Tens of thousands of iconic Australian creatures including koalas and kangaroos may have died in fires that swept through vast tracts of southern Australia this week, environmentalists say.

The blazes have devastated thousands of hectares, razed clusters of homes and claimed one life since they began earlier this month.

But they will also leave a significant environmental legacy because of their impact on flora and fauna, according to Wildlife Victoria spokeswoman Sandy Fernee.

"I think we've already lost tens of thousands of animals when you consider how widespread the fires are," she told AFP.

The wildfires, caused by lightning strikes in some areas and arson in others, have raged in the southern states of Victoria and Tasmania as well as New South Wales and Western Australia for two weeks.

Victoria is the worst affected, with the scorched area stretching over more than 5,000 square kilometres (2,000 square miles), equivalent to twice the size of Luxembourg.

Fernee said volunteers visiting Victorian firegrounds this weekend were expecting to see "Pompeii-like" scenes of burned and charred animal remains.

"It's very grim. A lot of what we come across are animals we can't even recognise. It's just a pile of ashes," she said.

"It's rare that we find something we can help. Mostly we come across dead animals that are badly burned that we have to euthanise."

While koala, kangaroo and wallaby populations are expected to have been hit, smaller animals such as possums, bats, birds, lizards and snakes are thought to have perished in greater numbers because they are generally too slow to outrun a fire, she said.

Kevin O'Loughlin, head of a Melbourne-based national bushfire research centre, said assessing the specific damage could take years.

"But fires of this scale are disastrous environmentally," he told AFP.

"They really do cause a terrible lot of damage because of the area that they burn and the ferocity of the burn."

While some Australian plants were able to thrive on fire, with the flames opening seedpods, ecosystems would take years to recover from gigantic blazes which left nothing behind, he said.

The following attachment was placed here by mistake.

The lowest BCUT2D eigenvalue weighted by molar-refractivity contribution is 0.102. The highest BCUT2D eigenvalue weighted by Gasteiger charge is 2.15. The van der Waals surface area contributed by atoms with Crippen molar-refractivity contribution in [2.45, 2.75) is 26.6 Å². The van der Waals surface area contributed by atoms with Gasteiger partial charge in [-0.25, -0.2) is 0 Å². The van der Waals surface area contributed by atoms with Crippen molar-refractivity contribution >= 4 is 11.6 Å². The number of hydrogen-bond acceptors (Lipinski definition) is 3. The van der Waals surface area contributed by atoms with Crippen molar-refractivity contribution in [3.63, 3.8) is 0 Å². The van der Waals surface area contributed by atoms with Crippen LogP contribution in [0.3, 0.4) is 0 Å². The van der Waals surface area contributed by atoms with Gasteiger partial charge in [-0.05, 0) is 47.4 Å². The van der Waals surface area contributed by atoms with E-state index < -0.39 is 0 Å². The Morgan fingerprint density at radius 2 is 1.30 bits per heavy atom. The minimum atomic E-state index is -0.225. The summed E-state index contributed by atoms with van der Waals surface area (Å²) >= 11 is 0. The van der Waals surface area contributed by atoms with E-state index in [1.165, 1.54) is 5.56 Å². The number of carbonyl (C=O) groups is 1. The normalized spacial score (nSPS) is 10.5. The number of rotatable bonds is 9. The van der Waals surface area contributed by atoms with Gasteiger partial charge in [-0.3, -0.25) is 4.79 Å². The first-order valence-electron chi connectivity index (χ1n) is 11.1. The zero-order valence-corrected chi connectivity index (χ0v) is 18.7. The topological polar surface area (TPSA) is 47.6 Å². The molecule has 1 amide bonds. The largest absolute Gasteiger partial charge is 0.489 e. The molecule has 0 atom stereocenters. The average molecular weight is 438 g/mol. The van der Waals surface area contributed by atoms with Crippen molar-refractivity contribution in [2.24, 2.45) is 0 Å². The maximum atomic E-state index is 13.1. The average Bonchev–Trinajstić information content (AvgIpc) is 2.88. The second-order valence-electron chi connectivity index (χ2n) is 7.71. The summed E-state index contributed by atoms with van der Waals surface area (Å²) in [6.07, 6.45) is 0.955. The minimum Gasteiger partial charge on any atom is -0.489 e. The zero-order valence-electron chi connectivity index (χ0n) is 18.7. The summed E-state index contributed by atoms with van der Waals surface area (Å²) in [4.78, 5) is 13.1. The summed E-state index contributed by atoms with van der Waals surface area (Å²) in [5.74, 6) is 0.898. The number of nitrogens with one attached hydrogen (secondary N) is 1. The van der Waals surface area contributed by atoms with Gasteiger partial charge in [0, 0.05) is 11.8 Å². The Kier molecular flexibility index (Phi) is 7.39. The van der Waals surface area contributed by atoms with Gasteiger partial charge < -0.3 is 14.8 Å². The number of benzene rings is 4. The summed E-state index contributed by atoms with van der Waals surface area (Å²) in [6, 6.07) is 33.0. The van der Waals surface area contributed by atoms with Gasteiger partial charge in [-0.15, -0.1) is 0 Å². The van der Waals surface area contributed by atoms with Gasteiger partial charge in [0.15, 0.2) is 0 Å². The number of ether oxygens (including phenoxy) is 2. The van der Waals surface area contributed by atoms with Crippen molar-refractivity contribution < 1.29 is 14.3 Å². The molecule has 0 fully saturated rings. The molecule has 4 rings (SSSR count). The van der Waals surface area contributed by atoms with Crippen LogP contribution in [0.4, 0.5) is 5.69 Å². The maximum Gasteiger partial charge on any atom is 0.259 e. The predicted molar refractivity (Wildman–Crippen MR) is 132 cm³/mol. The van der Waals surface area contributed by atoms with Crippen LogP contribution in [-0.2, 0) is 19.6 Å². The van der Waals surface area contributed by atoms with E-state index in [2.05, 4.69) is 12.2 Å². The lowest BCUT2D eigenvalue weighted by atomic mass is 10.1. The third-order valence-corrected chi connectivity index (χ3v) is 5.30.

Residents of fire ravaged areas could expect plants and wildlife to be incinerated, while water supplies could be tainted by ash, he said.

Air pollution has also been significant, with the southern city of Melbourne shrouded in such thick smoke over the past week that fire alarms have been detonated inside city buildings.

Stuart McConnell, director of science and technology at Victoria's Environment Protection Agency, said air pollution was five to 10 times worse than normal because of the fires.

"This is certainly the worst example of this (type of pollution) that we've seen," he said.

Hundreds of firefighters are battling to contain the blazes, but officials expect those in Victoria and Tasmania to continue to burn for weeks as they churn through rugged and largely inaccessible bush.

Geoff Law, a campaigner with the Wilderness Society in Tasmania, says the fires in the island state are contained to state forests and private land and are not threatening national parks.

"But there's still birds being incinerated and kangaroos and wallabies getting scorched and potentially dying of burns as well as all the smoke," he told AFP.

Ultimately, the extent of the damage would depend on the severity of the fires, he said.

"Where there's been a firestorm or fireball most of the trees will be killed. There will be significant patches where everything is dead.

"But there will be regeneration. But if the frequency is too great then you do get a change in vegetation -- from taller forest to something a bit more scrubby.

"We hope that for most of the areas that have been burned, that it hasn't been too intense."